Alamo Square’s Painted Ladies

Recognize these beauties from the TV series Full House?

Next up is Alamo Square’s Painted Ladies at 710-720 Steiner Street. Pose for pictures against the backdrop of the San Francisco skyline and these five colorful Victorian homes! The square across the street offers .5 square miles of open space for a picnic, a nap, or whatever strikes you as relaxing.

Alamo Square Park is located just three blocks northeast from the panhandle of Golden Gate Park. One block further is the Haight-Ashbury shopping district, where you can indulge your inner hippie.

Haight Ashbury

Eclectic and funky, the Haight-Ashbury district of San Francisco unapologetically marches to the beat of its own drum. Hippies, bohemians, tourists, and locals come to the district for a taste of something a little different from the mainstream stores and music of downtown San Francisco.

Golden Gate Park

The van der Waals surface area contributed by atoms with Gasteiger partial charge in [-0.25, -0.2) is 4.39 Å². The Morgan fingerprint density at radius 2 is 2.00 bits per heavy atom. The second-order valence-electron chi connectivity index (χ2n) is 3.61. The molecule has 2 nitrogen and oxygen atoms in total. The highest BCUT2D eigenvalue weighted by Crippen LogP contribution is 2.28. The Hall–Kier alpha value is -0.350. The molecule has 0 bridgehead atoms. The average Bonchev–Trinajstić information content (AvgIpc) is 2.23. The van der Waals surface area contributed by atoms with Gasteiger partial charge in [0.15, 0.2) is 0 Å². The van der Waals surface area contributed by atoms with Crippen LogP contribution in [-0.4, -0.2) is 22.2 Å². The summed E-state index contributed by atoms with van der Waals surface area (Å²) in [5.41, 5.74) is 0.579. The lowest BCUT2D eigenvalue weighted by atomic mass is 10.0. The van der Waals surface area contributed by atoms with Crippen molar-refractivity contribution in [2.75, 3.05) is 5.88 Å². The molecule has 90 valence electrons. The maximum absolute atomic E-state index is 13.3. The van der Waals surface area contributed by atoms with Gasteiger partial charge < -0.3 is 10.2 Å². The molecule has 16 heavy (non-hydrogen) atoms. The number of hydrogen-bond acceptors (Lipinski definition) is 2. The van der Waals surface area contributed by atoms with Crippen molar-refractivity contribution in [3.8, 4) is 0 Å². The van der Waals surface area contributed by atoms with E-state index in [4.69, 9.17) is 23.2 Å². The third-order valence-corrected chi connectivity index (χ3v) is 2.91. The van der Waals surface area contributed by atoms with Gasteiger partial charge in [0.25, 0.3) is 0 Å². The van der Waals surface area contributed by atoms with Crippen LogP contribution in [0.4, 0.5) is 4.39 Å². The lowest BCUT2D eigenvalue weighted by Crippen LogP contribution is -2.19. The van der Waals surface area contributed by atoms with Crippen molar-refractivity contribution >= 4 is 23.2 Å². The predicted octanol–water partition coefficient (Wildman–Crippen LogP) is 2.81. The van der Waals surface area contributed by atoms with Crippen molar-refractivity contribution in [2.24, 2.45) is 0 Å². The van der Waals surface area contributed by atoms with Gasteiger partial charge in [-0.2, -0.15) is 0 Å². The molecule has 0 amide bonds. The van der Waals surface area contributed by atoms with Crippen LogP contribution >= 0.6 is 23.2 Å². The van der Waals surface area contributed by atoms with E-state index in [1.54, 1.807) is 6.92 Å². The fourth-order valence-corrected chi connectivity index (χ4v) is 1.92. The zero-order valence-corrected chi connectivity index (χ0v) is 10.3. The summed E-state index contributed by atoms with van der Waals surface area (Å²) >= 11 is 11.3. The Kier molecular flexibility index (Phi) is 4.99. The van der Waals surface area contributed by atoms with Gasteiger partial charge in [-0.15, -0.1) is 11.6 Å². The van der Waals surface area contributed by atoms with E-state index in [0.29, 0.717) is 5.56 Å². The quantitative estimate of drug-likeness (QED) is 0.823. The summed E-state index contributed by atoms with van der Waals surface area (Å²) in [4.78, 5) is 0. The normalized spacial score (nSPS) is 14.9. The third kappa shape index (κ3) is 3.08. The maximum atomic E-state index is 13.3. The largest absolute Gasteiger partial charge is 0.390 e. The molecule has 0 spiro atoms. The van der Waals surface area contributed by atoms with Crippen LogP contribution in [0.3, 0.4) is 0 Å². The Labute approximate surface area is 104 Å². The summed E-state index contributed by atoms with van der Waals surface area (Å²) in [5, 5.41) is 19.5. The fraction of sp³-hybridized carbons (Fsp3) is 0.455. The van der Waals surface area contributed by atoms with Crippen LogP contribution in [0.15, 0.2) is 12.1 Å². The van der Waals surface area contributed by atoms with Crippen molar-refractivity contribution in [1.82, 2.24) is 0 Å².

Entrance to the Japanese Tea Garden in Golden Gate Park.

Golden Gate Park’s 1,017 acres make it bigger than New York’s Central Park! Watch bison cavort, rent a paddleboat on Stow Lake, or take a Segway Tour while learning about the park’s history. Where else can you see carnivorous plants, centuries-old artwork, and year-round concerts? Golden Gate Park has something for everyone.

Golden Gate Bridge

The Golden Gate Bridge ranks as the 9th longest suspension bridge in the world.

Just two miles northwest of Golden Gate Park is one of the most photographed bridges in the world, the Golden Gate. There are several ways to get there. Finish your two glorious days with a walk, bike, or drive across it. Visitors can park for $0.25 per 15-minute period. Walking across is free.

Return to top

Visited 19906 times, 2 Visits today

Related Listings

Itinerary 3: Top 20 Things to Do

Golden Gate Bridge Welcome Center, Golden Gate Bridge, San Francisco, CA, United States